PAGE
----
Wake up to the shake up: Part 4
There are some serious challenges ahead for the channel in disaster recovery and business continuity, as Keith Newman discovers in our four-part feature.
Prioritising data needs
One of the big market shifts is ‘big data’; the exponential growth of information that needs to be stored and managed by most businesses, which Sydney-based Gartner research vice president Phil Sargeant says is having a major impact on BCDR.
Even five years ago 120 terabytes seemed a lot of data but you could still back it up and recover it without too much difficulty, he says. “Today dealing with 500-600Tb, puts a different complexion on the matter; it requires a lot more capital investment to replicate between data centres and then recover.”
Sargeant says this places great stress on BCDR systems which have to be approached differently than in the past.
“Even a decade ago you would back-up on tape daily, weekly or monthly and be able to restore 10Tb in around two hours. Today, if you have 500Tb or a petabyte of data it might take two or three days to recover. No organisation can afford to be down that long.”
Sargeant says the whole process requires stepping back and evaluating what it is you are backing up and why, then prioritising, based on what is needed to get back up and running. Too often he says the focus is on the technology rather than understanding the data.
He says there’s a need for IT managers and key people in each department to become more intimate with their data so they know what is important, and what’s associated with which application and workload.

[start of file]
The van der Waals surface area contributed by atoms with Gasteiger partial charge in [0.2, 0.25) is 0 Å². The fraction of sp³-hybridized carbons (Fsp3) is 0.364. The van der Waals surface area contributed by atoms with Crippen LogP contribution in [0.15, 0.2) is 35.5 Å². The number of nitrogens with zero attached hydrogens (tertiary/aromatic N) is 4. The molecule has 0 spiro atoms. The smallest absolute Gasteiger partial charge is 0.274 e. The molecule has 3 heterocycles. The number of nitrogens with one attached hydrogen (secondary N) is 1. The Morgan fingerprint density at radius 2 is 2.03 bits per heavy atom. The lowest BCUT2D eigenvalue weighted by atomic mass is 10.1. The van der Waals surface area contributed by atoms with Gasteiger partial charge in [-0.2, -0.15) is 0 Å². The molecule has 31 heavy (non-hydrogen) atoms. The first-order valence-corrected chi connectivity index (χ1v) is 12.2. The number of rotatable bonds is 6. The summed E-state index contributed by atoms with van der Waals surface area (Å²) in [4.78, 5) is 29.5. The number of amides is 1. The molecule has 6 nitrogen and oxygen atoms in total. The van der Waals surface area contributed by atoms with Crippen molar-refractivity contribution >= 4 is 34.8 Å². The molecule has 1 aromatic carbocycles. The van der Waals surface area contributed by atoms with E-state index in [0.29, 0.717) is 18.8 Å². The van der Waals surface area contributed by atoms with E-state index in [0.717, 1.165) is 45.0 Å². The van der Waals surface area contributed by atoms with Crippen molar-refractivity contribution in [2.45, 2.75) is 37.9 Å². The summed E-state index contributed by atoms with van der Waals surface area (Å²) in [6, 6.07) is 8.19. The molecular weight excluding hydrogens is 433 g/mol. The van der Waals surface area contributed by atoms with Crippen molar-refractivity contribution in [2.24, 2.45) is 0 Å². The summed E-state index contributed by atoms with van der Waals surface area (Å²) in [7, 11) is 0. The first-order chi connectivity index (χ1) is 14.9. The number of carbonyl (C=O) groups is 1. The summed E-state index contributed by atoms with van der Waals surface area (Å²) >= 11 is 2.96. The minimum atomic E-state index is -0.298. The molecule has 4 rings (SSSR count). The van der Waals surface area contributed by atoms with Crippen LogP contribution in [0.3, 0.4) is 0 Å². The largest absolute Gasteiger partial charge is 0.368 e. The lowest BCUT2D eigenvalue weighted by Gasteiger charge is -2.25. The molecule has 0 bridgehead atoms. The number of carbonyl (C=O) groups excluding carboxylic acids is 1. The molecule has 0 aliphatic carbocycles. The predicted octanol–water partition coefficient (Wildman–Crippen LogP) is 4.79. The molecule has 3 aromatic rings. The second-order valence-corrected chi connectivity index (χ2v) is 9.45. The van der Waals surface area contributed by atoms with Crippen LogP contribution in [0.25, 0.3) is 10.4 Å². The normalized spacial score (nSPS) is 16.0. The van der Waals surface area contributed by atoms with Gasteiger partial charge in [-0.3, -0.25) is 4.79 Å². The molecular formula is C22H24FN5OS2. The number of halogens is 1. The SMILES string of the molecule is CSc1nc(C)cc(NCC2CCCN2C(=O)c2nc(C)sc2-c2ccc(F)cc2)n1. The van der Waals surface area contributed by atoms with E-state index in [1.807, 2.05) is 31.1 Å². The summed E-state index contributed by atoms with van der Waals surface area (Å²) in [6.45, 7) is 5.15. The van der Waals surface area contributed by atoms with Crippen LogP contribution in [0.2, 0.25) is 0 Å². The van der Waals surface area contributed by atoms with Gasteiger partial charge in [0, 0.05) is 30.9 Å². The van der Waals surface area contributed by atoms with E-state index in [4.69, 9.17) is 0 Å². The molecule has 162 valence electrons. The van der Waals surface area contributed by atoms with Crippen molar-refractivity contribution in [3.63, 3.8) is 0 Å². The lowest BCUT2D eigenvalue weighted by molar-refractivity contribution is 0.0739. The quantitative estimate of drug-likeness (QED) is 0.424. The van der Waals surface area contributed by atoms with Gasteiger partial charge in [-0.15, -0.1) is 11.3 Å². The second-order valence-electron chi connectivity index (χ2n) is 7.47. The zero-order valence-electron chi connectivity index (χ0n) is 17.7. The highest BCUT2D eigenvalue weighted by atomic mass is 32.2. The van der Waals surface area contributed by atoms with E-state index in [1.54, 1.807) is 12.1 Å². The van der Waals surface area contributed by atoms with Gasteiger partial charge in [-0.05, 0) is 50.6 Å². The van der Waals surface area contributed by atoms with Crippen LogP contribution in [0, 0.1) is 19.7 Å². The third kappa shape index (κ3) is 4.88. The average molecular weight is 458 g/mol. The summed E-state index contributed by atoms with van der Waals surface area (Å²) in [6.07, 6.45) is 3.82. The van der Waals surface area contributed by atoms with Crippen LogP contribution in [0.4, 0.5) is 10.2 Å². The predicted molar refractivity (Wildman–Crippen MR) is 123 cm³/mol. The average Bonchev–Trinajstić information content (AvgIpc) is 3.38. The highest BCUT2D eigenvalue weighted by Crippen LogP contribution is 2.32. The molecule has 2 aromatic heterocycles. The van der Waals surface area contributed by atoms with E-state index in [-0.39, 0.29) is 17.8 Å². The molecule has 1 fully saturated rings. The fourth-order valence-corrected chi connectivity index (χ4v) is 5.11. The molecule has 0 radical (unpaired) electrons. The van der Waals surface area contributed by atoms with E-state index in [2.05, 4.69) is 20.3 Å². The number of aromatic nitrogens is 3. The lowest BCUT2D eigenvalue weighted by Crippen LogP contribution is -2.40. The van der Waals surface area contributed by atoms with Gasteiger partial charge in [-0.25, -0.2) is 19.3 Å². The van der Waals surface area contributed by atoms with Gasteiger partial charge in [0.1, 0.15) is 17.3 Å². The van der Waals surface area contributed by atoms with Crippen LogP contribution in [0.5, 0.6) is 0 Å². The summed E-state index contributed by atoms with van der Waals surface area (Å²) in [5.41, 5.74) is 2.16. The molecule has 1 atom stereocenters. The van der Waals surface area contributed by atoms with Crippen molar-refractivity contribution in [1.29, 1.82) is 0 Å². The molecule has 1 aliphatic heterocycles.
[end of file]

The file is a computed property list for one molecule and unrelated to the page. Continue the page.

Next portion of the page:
Sargeant says the big data boom presents the perfect opportunity for reseller channels and integrators to educate their clients and partners. In fact he suggests it is a responsibility to ensure clients know which part of their data they need ‘to get back on air straight away’.
Resellers can then recommend some of the technologies that make life easier, including data classification, replication and virtualisation.
“There are huge opportunities to create differentiation and mindshare by articulating what is needed in the changing world of big data and to outline what needs to be done over a one, two and three year time frame,” he says.
And Sargeant says those who’ve been cagey about virtualisation and all it offers may need to take another look, particularly when reviewing BCDR needs.
It’s no longer a buzz word, has gone way beyond server consolidation, and is now ubiquitous and a major adjunct to business continuity and disaster recovery, making life easier when automating processes, moving work around or load balancing.
“If something is going astray or amiss these mechanisms can shovel work somewhere else. For example if a server dies it can restart that work in a virtually seamless fashion somewhere else.”
He believes the more astute resellers are well aware of what is happening and the technology that is needed to move their clients forward, and says the sophisticated approach is to build relationships across a number of vendors.
“If you are just an IBM or an HP box reseller that will satisfy a need but there’s no differentiation, it’s simply a relationship built on price and support.”